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Monday's letters: Sunshine State's promise dims

Florida government

Promise of Sunshine State dims

As a third-generation Floridian who just turned 65, I no longer feel welcome in the state that my ancestors helped to settle.

Why is this? Between our new carpetbagger governor's harebrained ideas and a Legislature that cares more about being re-elected than the concerns of their constituents, Florida is quickly becoming a state that does not want the middle class, the poor or the handicapped. If you count yourself in the middle class this year, just wait, because within the next few years you may be joining the ranks of the poor.

Numerous programs for the poor and handicapped will soon be history. Regulation of some industries will be gone, putting many of us again in danger of being scammed. Our Legislature is introducing legislation to let the big electric companies in our state monopolize the alternative energy market. And our governor, who cares so much for our privacy, is nixing a drug database on the one hand but wants all state employees to be regularly tested for drugs (he owns, through a trust under his wife's control, substantial interests in a drug-testing company).

And not least, many of us will be reduced from middle class to poor due to the high cost of homeowners insurance. In my case, while I do not live in a lavish home nor a flood zone, my Citizens policy is going up $300 this year to $3,900, and Scott is determined to abolish sinkhole coverage altogether and allow for a 25 percent increase next year, which will bring my premium to $5,000.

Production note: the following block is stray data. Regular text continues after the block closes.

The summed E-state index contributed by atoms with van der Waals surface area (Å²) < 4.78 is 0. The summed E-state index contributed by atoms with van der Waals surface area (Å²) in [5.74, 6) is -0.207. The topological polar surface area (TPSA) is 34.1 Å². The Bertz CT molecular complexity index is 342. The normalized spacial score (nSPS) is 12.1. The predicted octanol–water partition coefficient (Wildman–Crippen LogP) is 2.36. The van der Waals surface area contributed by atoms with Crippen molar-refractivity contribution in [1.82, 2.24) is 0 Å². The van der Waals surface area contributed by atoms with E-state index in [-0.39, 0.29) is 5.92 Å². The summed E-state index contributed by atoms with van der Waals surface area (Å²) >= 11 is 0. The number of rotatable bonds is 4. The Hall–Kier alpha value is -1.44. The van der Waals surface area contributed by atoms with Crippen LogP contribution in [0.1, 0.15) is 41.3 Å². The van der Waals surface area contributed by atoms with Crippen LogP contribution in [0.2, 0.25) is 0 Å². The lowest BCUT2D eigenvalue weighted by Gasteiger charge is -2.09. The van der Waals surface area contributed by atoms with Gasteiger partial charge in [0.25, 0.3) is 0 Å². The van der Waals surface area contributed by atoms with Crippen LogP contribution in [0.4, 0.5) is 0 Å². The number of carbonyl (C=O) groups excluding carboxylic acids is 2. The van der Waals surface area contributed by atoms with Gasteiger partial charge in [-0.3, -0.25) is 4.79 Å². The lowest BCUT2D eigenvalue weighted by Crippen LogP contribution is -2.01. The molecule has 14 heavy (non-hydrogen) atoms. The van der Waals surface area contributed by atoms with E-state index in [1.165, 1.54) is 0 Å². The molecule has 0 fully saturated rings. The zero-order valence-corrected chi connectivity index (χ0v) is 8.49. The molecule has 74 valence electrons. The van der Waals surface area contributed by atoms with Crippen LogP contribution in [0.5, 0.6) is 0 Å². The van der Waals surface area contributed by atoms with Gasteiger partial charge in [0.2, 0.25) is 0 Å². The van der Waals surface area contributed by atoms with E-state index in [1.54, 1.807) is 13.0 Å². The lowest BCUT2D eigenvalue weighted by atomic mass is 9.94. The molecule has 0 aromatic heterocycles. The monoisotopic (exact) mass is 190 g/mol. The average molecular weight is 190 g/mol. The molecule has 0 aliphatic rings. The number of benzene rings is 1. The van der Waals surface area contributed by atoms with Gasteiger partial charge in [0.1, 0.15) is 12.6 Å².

Florida is fast becoming a state that only the rich and illegal aliens will be able to live in. The rich will be able to afford the high cost of insurance, energy, etc. The illegals will be welcomed and courted by the rich to clean their homes, tend their gardens, etc., for wages Americans can't afford to work for.

Sharon Lam, Hudson

Florida government

Arrogance and deceit

In my lifetime, I've never witnessed the level of arrogance and deceit as we see in Florida's elected Republicans. In their ongoing goal to turn Tallahassee into their party headquarters, this governor and Legislature show colossal disdain for Florida citizens while remaining slavishly loyal to their corporate benefactors.

Where else in America would you have a known bandit sitting in the Governor's Mansion and legislative leaders who have all but hung For Sale signs on their office doors? From swift approval of the "leadership funds" to stubbornly refusing high-speed rail money and the thousands of jobs that would have come with it, these ethically bankrupt officials have proved to be anything but representatives of the people.

Scott Mears, Tampa


Public safety at stake

I am writing in response to Gov. Rick Scott's plan to drastically change the pensions of our state employees. It is important to keep in mind these state employees include local heroes who work hard to keep our communities safe. Instead of retiring at an age appropriate for some of these more grueling positions, employees are going to have to keep working in order to take care of their families.